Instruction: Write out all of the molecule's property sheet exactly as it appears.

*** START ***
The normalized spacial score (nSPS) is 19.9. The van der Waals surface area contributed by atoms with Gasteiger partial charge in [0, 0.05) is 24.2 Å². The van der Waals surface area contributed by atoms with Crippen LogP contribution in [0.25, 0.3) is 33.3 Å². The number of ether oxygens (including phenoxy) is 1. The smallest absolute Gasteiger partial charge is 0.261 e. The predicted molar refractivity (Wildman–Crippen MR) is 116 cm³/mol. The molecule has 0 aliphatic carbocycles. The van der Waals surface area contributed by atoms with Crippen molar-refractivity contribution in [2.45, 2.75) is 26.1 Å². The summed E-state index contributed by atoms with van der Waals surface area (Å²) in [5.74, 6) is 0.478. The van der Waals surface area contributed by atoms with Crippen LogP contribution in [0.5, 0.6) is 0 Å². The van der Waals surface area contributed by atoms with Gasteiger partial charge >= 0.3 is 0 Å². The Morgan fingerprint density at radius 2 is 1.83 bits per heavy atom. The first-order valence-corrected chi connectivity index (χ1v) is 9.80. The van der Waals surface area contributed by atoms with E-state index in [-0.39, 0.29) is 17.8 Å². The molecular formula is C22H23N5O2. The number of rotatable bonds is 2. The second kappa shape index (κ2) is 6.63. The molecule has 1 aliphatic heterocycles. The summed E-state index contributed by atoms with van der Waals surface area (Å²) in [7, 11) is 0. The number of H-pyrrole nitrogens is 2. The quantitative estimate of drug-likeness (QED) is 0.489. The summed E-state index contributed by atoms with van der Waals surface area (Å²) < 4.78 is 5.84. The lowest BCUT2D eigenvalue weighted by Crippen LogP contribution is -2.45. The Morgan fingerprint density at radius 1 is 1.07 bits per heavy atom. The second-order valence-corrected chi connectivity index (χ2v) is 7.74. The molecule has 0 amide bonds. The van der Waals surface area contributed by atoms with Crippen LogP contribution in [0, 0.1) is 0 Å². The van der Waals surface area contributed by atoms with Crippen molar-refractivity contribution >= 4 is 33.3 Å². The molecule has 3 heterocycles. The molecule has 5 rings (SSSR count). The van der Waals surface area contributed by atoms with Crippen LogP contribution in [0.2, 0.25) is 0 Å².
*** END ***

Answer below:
The normalized spacial score (nSPS) is 19.9. The van der Waals surface area contributed by atoms with Gasteiger partial charge in [0, 0.05) is 24.2 Å². The van der Waals surface area contributed by atoms with Crippen LogP contribution in [0.25, 0.3) is 33.3 Å². The number of ether oxygens (including phenoxy) is 1. The smallest absolute Gasteiger partial charge is 0.261 e. The predicted molar refractivity (Wildman–Crippen MR) is 116 cm³/mol. The molecule has 0 aliphatic carbocycles. The van der Waals surface area contributed by atoms with Crippen molar-refractivity contribution in [2.45, 2.75) is 26.1 Å². The summed E-state index contributed by atoms with van der Waals surface area (Å²) in [5.74, 6) is 0.478. The van der Waals surface area contributed by atoms with Crippen LogP contribution in [0.5, 0.6) is 0 Å². The van der Waals surface area contributed by atoms with Gasteiger partial charge >= 0.3 is 0 Å². The Morgan fingerprint density at radius 2 is 1.83 bits per heavy atom. The first-order valence-corrected chi connectivity index (χ1v) is 9.80. The van der Waals surface area contributed by atoms with E-state index in [-0.39, 0.29) is 17.8 Å². The molecular formula is C22H23N5O2. The number of rotatable bonds is 2. The second kappa shape index (κ2) is 6.63. The molecule has 1 aliphatic heterocycles. The summed E-state index contributed by atoms with van der Waals surface area (Å²) in [7, 11) is 0. The number of H-pyrrole nitrogens is 2. The quantitative estimate of drug-likeness (QED) is 0.489. The summed E-state index contributed by atoms with van der Waals surface area (Å²) < 4.78 is 5.84. The lowest BCUT2D eigenvalue weighted by Crippen LogP contribution is -2.45. The Morgan fingerprint density at radius 1 is 1.07 bits per heavy atom. The second-order valence-corrected chi connectivity index (χ2v) is 7.74. The molecule has 0 amide bonds. The van der Waals surface area contributed by atoms with Crippen LogP contribution in [0, 0.1) is 0 Å². The van der Waals surface area contributed by atoms with Crippen molar-refractivity contribution >= 4 is 33.3 Å². The molecule has 3 heterocycles. The molecule has 5 rings (SSSR count). The van der Waals surface area contributed by atoms with Crippen LogP contribution in [0.2, 0.25) is 0 Å².